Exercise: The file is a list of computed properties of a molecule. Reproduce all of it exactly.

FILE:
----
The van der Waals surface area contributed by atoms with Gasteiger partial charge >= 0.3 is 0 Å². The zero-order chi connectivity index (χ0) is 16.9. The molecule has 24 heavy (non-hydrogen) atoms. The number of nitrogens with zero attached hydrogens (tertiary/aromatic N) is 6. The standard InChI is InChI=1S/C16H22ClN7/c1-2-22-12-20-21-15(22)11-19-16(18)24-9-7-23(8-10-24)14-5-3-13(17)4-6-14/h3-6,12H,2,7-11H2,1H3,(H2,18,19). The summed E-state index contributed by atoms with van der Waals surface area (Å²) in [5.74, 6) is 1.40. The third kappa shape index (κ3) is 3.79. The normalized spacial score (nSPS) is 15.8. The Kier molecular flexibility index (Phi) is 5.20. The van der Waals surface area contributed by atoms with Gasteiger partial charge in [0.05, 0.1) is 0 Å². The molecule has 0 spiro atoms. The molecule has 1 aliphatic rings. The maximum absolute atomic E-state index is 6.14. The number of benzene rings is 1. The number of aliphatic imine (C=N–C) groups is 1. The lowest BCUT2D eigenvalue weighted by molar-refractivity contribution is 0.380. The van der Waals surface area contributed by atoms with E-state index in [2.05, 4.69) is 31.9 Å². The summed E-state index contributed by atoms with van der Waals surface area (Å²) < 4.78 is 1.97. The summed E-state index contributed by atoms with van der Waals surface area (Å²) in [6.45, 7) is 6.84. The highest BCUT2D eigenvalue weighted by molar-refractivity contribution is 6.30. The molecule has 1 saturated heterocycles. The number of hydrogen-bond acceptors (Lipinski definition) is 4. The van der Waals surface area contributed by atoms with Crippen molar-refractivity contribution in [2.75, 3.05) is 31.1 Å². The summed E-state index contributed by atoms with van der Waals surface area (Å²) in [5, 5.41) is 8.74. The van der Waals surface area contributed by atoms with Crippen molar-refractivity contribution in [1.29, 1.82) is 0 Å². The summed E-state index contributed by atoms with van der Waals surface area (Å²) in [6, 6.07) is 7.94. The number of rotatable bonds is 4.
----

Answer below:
The van der Waals surface area contributed by atoms with Gasteiger partial charge >= 0.3 is 0 Å². The zero-order chi connectivity index (χ0) is 16.9. The molecule has 24 heavy (non-hydrogen) atoms. The number of nitrogens with zero attached hydrogens (tertiary/aromatic N) is 6. The standard InChI is InChI=1S/C16H22ClN7/c1-2-22-12-20-21-15(22)11-19-16(18)24-9-7-23(8-10-24)14-5-3-13(17)4-6-14/h3-6,12H,2,7-11H2,1H3,(H2,18,19). The summed E-state index contributed by atoms with van der Waals surface area (Å²) in [5.74, 6) is 1.40. The third kappa shape index (κ3) is 3.79. The normalized spacial score (nSPS) is 15.8. The Kier molecular flexibility index (Phi) is 5.20. The van der Waals surface area contributed by atoms with Gasteiger partial charge in [0.05, 0.1) is 0 Å². The molecule has 0 spiro atoms. The molecule has 1 aliphatic rings. The maximum absolute atomic E-state index is 6.14. The number of benzene rings is 1. The number of aliphatic imine (C=N–C) groups is 1. The lowest BCUT2D eigenvalue weighted by molar-refractivity contribution is 0.380. The van der Waals surface area contributed by atoms with E-state index in [2.05, 4.69) is 31.9 Å². The summed E-state index contributed by atoms with van der Waals surface area (Å²) < 4.78 is 1.97. The summed E-state index contributed by atoms with van der Waals surface area (Å²) in [6.45, 7) is 6.84. The highest BCUT2D eigenvalue weighted by molar-refractivity contribution is 6.30. The molecule has 1 saturated heterocycles. The number of hydrogen-bond acceptors (Lipinski definition) is 4. The van der Waals surface area contributed by atoms with Crippen molar-refractivity contribution in [2.75, 3.05) is 31.1 Å². The summed E-state index contributed by atoms with van der Waals surface area (Å²) in [5, 5.41) is 8.74. The van der Waals surface area contributed by atoms with Crippen molar-refractivity contribution in [1.29, 1.82) is 0 Å². The summed E-state index contributed by atoms with van der Waals surface area (Å²) in [6, 6.07) is 7.94. The number of rotatable bonds is 4.